When We Loved Mussolini

Benito Mussolini and US Secretary of State Henry Stimson, Rome, July 1931
New York Times Co./Getty Images
Benito Mussolini and US Secretary of State Henry Stimson, Rome, July 1931

In the early 1960s, in the full flush of postwar Atlanticism, Gian Giacomo Migone, the scion of a cosmopolitan family of Italian diplomats, arrived at Harvard to study history. As a liberal Catholic, a follower of John F. Kennedy, and a fan of Pope John XXIII, Migone was escaping the conservatism and neofascism of the postwar Italian universities. He came to the United States in search of the promise of democracy and new developments in scholarship. What he found was something more complicated. It was the heyday of the civil rights struggle and he and other foreign students ventured South to witness the dying days of Jim Crow. Yet it was not America’s present that would unsettle him but its past and, in particular, America’s recent history in relation to his own country.

In 1965, the theme of Ernest May’s legendary seminar at Harvard on American foreign relations was the 1920s, and Migone was given the task of exploring US policy toward Italy. This was a ticklish assignment in a double sense. The 1920s were a decade commonly identified with American isolationism, a period in which the US was not credited with actually having had a foreign policy. And Italy in the 1920s meant Mussolini’s regime. The question was how the Republican administrations of Harding, Coolidge, and Hoover, committed to their nationalist program of “normalcy” and modernization, had engaged with the first effort to build a fascist dictatorship in Europe. As the Vietnam War escalated in the background, it was an assignment that would shake the young Migone’s naive assumptions about the alignment of Western power with democracy.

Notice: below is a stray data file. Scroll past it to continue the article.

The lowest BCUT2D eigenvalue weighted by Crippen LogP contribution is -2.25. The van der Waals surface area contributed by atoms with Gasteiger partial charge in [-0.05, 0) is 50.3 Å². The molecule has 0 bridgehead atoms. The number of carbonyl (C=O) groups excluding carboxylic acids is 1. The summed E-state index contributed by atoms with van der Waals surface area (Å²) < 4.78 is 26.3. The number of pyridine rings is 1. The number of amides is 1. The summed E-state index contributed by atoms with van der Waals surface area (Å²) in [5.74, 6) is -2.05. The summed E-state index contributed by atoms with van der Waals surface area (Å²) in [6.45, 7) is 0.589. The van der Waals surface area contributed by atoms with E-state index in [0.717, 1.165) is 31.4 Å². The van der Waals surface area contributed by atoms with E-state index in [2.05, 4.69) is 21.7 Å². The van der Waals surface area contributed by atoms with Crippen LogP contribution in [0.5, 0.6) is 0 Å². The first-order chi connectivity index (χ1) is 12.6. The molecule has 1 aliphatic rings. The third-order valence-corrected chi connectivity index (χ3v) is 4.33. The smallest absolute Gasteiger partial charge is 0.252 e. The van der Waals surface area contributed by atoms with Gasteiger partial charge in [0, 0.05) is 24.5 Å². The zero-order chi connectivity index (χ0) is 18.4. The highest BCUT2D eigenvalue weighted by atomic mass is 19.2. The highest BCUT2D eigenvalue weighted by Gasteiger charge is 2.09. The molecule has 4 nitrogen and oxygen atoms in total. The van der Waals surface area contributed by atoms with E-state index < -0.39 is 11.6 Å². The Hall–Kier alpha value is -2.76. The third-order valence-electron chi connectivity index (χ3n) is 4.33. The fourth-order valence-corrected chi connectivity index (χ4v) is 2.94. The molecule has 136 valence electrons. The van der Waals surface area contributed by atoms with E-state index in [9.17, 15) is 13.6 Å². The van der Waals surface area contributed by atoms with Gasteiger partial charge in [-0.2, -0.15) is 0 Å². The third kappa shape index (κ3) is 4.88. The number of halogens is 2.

Published in Italian in 1980, after many years of pioneering research in American and Italian archives, Migone’s book established him in Italy as an authority among left-liberal scholars of the fascist era and launched a career that would lead by way of the University of Torino to a seat in the Italian Senate. Still, in an age before the Internet and Google Translate, Migone’s scholarship remained largely unknown to an Anglophone readership. Like other classic works of European international history of the 1960s and 1970s, many of which were centered on the United States—in German one thinks of Andreas Hillgruber’s Hitlers Strategie, Michael Geyer’s Aufrüstung oder Sicherheit, and Werner Link’s Die amerikanische Stabilisierungspolitik in Deutschland—this European interpretation of American power was mostly ignored in America’s own historiography. We owe thanks to Cambridge University Press and Molly Tambor, herself a historian of postwar Italy, for finally bringing us this highly readable translation.

Antifascism was the founding myth of the Italian republic after 1945. But not only did a resentful minority of Italians cling to the memory of Mussolini, as Migone discovered in…


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